This Right HereNovember 12, 2012
Scenes from a Coffee ShopApril 7, 2013
It’s over. But I’m in shock. It’s final. But I can’t really comprehend. This is the day of closing. The house that gave birth to Duirwaigh, that nested our dreams and hopes and wild ambitions, the house that contained a thousand shades of laughter and tears and sighs, the house where I first tangoed with my husband and cradled the four-footed loves of my life…
The house that later caused one hundred nightmares of things-gone-wrong, the house that eventually became the neglected, empty and sagging, an albatross around my neck, has moved into glorious new, caring hands.
I’m not there to kiss it goodbye. To hug it in gratitude. I’m not the one sweeping the floors and handing over the keys to the new owners. And it just feels surreal. I sign the closing documents, hear the lawyer tell me the deal is final, but I just can’t seem to make it stick.
So much weight off my shoulders. Who am I without that burden? It’s hard for me to give consideration to that question, as my days are filled with dying. Izzy, my little soul mate chihuahua is making her transition into The Next Place. Who am I without her presence? I can’t wrap my mind around that, either, nor the decision to forgo adopting any new furry family members. This decision squeezes my heart. To live without the presence of animals, who are foundational to my soul, in order to journey around the world with my husband? Just the concept sounds surreal, like a character in some other story that I might read while curled up in my bed with a snoring dog at my head and another between my knees. Who is that character? I am becoming a foreigner even to myself. Just look at my body. It’s morphing. Skin getting thinner, hands getting spotted, face shape shifting before my mirror-eyes. Days ago I became a great-aunt. Me? Am I that old? Can there be yet another generation coming up behind me to shape and color this world of ours in ways we’ve never even dreamed? Who is the woman in the mirror? And how does she make her way forward without the blush and vibrant beauty of youth?
Today is a day for marveling, not for questioning. I tell Izzy to not look back, to go ahead and go when she’s ready. I’ll be right behind her. Five years, ten. Fifty. I have no idea how many more year-steps are left on my journey, but I know I’ll hardly blink, and we’ll be together again. The world breathes us in. The world breathes us out. Yet we dance through eternity, together. Houses come, houses go, but home is stationery, contained, as it is, in the soul. Bodies fade. Houses crumble. Yet the essence of what we love remains, always, if we but reach for it.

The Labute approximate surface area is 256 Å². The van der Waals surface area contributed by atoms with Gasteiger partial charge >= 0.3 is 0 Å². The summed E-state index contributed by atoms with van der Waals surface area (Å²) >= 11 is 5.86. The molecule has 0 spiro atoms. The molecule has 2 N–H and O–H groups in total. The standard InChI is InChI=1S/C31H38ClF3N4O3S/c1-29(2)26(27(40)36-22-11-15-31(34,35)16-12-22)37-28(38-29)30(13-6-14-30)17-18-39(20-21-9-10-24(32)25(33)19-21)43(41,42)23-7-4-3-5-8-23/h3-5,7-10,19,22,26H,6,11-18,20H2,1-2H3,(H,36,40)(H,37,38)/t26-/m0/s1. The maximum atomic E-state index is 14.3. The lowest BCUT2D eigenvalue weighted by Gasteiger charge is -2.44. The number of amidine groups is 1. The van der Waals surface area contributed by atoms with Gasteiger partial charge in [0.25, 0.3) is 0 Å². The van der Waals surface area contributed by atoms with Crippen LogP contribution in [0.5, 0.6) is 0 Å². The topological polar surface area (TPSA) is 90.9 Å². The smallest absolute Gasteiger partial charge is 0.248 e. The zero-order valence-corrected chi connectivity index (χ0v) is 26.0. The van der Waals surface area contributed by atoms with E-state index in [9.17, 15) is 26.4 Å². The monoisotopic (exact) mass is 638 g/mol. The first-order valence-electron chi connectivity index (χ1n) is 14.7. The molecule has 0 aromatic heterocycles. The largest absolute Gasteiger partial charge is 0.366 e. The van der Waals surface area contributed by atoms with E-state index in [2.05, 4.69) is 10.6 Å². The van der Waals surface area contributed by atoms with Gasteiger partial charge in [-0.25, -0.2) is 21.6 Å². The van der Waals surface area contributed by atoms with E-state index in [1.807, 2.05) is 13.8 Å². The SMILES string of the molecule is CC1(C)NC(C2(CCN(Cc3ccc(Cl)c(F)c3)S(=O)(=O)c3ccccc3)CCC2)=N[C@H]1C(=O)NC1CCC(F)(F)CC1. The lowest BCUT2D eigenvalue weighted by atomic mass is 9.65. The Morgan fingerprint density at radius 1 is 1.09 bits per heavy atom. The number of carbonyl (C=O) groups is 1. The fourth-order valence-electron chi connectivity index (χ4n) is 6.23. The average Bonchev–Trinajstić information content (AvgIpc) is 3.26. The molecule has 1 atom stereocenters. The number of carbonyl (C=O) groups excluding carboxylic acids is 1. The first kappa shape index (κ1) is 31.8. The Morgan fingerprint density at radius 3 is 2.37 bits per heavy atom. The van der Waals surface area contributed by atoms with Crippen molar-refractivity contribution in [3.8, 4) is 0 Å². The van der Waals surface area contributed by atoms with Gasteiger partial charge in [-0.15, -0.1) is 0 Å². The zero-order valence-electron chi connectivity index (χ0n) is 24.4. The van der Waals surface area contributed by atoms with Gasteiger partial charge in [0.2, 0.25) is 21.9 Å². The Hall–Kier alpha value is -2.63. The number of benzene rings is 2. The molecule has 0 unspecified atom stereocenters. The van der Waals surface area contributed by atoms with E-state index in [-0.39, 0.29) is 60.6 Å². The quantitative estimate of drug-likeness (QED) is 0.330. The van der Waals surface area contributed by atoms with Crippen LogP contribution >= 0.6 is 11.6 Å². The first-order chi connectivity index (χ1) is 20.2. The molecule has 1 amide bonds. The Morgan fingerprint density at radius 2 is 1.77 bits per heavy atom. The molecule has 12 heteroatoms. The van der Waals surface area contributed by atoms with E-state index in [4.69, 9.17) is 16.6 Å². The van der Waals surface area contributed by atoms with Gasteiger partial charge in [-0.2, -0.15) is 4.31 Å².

And so I reach. I whisk Izzy off the couch and yell out to Silas “Let’s go to Santa Fe!” There are earrings in a glass case I want to rescue and suddenly I want them now. Today. This day of morphing and marveling. This day of closing. For if there is a closing, certainly there is an opening. We pack up the car and drive into the mountains. Ninety minutes later the opening is dangling from my ears. Open pomegranates. Open hands.
The Hand of Fatima, or the Hamsa. From Wikipedia: a sign of protection that also represents blessings, power, and strength. Often hung on the front door of a house as a guardian and protector. Or in my case, hanging on my home, on the duir of soul, to guide my journey through all the questions and strengthen the courage needed to live my way into the answers. Used to protect against evil eye, a malicious stare believed to be able to cause illness, death, or just general unluckiness, hamsas often contain an eye symbol. Interestingly, these hamsa symbols hanging from my ears do not contain an eye, but a red jewel in the shape of an eye. This encourages me to use my third eye, the eye of my ruby red heart, to envision my future. Not the eyes of lack or limitation. Not the eyes of fear or doubt. Not the evil eye of criticism, cursing my world with not enoughness, while shrinking my creative prowess and personal sovereignty in the process. But the ruby red eye of the heart, the third eye, sits in the palm of protection and strength, encouraging true sight and reminding me that my greatest strength lies in my vulnerability.
Pomegranate: fertility, abundance, success, fruit of transformation, guardian of The Return. But most importantly, Persephone’s fruit. Persephone, daughter of earth and sky, Goddess whose name rings like a song born from the phoenix, she who moves between the worlds, she who signals the regeneration of life, the passing of the seasons, and the heralding of hope’s eternal spring. Persephone’s seeds glisten at the sides of my throat, giving rise to my own winged song of ashes, reminding me that all things pass away and all things are born anew and ever, always, there is the seed, the fruit, and the Goddess that willingly swallows them to light our transformation, to feed our souls, to nurture us on both sides of life’s door and ultimately, to guide our journey above and below, to thread the needle on the spindle of home.